I'm Declaring A Climate Change Emergency In Liverpool Because It's My Only Choice

Climate change is not just something that is a threat to our children, or our children’s children. It is happening right here, right now, Mayor of Liverpool Joe Anderson writes.

Tonight in Liverpool, the city council will gather to declare a climate change emergency.

And action is vital – because climate change is not just something that is a threat to our children, or our children’s children. It is happening right here, right now.

Other places have done it too – but I believe Liverpool has the ability to really make a difference on this issue.

Because when we come together and lay political differences aside for the greater good, we really can make an impact.

There are lessons from history here.

In 2004, our cross-party motion in the council chamber for a ban on smoking in the workplace led the Government to pass national legislation, which has brought massive health benefits.

And some of us are old enough to remember when, as a result of our industrial past, the River Mersey was once the most polluted in Europe.

Thanks to a massive 20 year, billion pound clean-up programme, it is now flourishing.

Its transformation was rightly hailed one of the greatest environmental triumphs this country has ever seen - driven by Lord Heseltine when he was Minister for Merseyside and environment secretary.

Yes, despite this incredible achievement, it faces a new threat and, whereas chemicals and sewage were once the problem, a Greenpeace study recently found it now has more micro-plastics than any other river in the UK.

And so, with the climate emergency we are facing, now is the time for more bold, decisive action – locally and nationally.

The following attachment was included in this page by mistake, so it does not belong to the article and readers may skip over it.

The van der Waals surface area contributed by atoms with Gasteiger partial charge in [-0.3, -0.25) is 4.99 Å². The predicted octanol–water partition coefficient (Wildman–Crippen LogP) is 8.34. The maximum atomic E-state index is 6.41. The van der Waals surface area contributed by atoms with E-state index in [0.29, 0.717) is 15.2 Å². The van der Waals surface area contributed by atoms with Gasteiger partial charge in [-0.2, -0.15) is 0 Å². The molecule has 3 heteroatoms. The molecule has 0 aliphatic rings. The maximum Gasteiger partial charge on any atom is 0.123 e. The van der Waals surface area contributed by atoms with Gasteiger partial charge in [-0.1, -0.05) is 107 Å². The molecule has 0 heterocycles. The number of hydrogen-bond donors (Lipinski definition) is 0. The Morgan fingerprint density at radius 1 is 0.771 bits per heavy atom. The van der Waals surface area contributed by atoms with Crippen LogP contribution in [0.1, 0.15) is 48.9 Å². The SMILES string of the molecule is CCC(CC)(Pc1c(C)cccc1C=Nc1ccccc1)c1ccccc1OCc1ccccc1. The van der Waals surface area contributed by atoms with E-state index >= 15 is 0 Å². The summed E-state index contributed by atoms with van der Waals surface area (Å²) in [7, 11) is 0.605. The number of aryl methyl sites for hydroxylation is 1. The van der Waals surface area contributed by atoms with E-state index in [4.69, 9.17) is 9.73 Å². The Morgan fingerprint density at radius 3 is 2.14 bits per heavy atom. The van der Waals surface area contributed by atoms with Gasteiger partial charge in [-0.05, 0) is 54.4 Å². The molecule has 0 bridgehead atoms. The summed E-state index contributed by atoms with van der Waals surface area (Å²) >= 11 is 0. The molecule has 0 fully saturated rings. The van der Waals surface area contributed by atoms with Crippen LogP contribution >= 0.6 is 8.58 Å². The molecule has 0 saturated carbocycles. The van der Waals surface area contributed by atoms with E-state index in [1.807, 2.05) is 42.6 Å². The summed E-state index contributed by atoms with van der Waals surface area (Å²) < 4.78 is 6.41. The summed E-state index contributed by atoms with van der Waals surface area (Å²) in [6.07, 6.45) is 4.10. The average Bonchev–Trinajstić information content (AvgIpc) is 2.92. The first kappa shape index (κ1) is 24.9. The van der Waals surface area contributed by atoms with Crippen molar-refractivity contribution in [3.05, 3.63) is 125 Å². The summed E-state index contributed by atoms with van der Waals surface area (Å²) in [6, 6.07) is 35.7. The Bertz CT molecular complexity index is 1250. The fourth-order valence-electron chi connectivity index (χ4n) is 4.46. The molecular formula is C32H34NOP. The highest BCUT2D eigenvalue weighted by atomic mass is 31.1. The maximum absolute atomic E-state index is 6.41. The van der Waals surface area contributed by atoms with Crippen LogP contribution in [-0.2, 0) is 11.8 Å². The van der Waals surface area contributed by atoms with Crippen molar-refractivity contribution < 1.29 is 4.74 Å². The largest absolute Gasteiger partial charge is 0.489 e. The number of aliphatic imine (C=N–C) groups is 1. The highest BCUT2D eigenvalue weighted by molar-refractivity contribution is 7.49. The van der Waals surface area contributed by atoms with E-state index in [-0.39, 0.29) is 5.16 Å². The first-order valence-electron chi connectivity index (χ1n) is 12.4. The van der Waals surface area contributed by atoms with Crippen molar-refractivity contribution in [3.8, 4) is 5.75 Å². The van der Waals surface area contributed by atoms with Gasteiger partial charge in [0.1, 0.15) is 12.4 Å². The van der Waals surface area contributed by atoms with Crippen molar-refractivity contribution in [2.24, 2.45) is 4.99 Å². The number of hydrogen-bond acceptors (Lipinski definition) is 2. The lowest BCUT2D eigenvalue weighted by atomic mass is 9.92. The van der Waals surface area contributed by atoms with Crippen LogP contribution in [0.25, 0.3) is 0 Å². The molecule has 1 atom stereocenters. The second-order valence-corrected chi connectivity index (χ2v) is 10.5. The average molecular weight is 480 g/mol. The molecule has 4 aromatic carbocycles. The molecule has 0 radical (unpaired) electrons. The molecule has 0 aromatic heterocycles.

I am announcing that we will become one of the first councils to have a dedicated Cabinet member for climate change, responsible for co-ordinating our response to this massive issue.

And setting an ambitious target for the city council to become a zero carbon local authority by 2030 – while at the same time encouraging our partners to do the same.

A select committee is being set up to scrutinise and drive our work.

Fortunately, we’re not starting from scratch.

In Liverpool, we’ve cut 840,000 tonnes of CO2 from the atmosphere since 2005 – equivalent to 2.4 million tonnes of coal not being burned.

By next year we will have reduced carbon emissions by 42% over the last 15 years by buying only green energy, converting our street cleansing fleet to electric, installing 27,000 LED street lights and investing in solar panels in major venues such as our Arena and Convention Centre.

We’re supporting our transport body Merseytravel to put electric and hybrid buses on the most congested routes.

Working with the city region looking at the possibility of a tidal barrage in the River Mersey so that we can generate our own energy.

And I recently committed total spending of £4 million on Liverpool’s roads to make the city a safer place for cyclists.

But I know that we can do much more.

However, if we are to really make a difference we need changes in government legislation – and devolution of powers and resources from Whitehall to local leaders.

Yet the Government’s own Climate Change Committee recently revealed that Whitehall has delivered just one of 25 critical policy actions to tackle climate change.

At the very least we need:

A new clean air act updated for the 21 century.

A scrappage scheme for the most polluting vehicles.

And appropriate funding to properly tackle air quality.

This is the most important issue we face in our lifetime.

Our children’s future depends on action we take now.

It is incumbent on politicians of all colours to set aside party differences to act together if we are to give ourselves the best chance of building a greener future for our children.


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